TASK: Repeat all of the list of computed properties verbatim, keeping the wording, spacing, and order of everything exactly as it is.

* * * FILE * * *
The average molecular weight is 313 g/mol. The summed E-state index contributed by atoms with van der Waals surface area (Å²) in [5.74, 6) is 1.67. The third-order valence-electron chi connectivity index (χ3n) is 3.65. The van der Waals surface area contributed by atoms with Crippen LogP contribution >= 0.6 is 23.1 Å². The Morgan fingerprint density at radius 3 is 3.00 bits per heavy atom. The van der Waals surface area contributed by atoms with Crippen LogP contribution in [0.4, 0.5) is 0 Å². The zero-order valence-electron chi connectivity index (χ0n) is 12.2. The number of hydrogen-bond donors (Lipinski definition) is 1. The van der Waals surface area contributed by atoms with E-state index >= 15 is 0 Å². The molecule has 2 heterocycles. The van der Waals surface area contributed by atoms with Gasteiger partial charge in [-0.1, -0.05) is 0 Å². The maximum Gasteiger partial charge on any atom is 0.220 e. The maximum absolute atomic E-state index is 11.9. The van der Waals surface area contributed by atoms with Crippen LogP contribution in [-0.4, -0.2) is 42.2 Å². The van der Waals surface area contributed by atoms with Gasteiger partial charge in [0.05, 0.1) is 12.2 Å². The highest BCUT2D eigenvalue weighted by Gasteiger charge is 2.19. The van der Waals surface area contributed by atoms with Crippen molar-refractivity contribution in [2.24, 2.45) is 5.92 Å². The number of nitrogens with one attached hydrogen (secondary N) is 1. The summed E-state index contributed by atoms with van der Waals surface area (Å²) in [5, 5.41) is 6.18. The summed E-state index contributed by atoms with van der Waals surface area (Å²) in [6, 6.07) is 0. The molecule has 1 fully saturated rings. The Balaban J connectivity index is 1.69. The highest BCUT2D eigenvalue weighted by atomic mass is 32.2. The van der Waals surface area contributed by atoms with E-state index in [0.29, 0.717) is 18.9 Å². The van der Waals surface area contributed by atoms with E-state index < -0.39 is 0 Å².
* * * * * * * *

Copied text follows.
The average molecular weight is 313 g/mol. The summed E-state index contributed by atoms with van der Waals surface area (Å²) in [5.74, 6) is 1.67. The third-order valence-electron chi connectivity index (χ3n) is 3.65. The van der Waals surface area contributed by atoms with Crippen LogP contribution >= 0.6 is 23.1 Å². The Morgan fingerprint density at radius 3 is 3.00 bits per heavy atom. The van der Waals surface area contributed by atoms with Crippen LogP contribution in [0.4, 0.5) is 0 Å². The zero-order valence-electron chi connectivity index (χ0n) is 12.2. The number of hydrogen-bond donors (Lipinski definition) is 1. The van der Waals surface area contributed by atoms with E-state index >= 15 is 0 Å². The molecule has 2 heterocycles. The van der Waals surface area contributed by atoms with Gasteiger partial charge in [-0.1, -0.05) is 0 Å². The maximum Gasteiger partial charge on any atom is 0.220 e. The maximum absolute atomic E-state index is 11.9. The van der Waals surface area contributed by atoms with Crippen LogP contribution in [-0.4, -0.2) is 42.2 Å². The van der Waals surface area contributed by atoms with Gasteiger partial charge in [0.05, 0.1) is 12.2 Å². The highest BCUT2D eigenvalue weighted by Gasteiger charge is 2.19. The van der Waals surface area contributed by atoms with Crippen molar-refractivity contribution in [2.24, 2.45) is 5.92 Å². The number of nitrogens with one attached hydrogen (secondary N) is 1. The summed E-state index contributed by atoms with van der Waals surface area (Å²) in [5, 5.41) is 6.18. The summed E-state index contributed by atoms with van der Waals surface area (Å²) in [6, 6.07) is 0. The molecule has 1 fully saturated rings. The Balaban J connectivity index is 1.69. The highest BCUT2D eigenvalue weighted by atomic mass is 32.2. The van der Waals surface area contributed by atoms with E-state index in [0.29, 0.717) is 18.9 Å². The van der Waals surface area contributed by atoms with E-state index < -0.39 is 0 Å².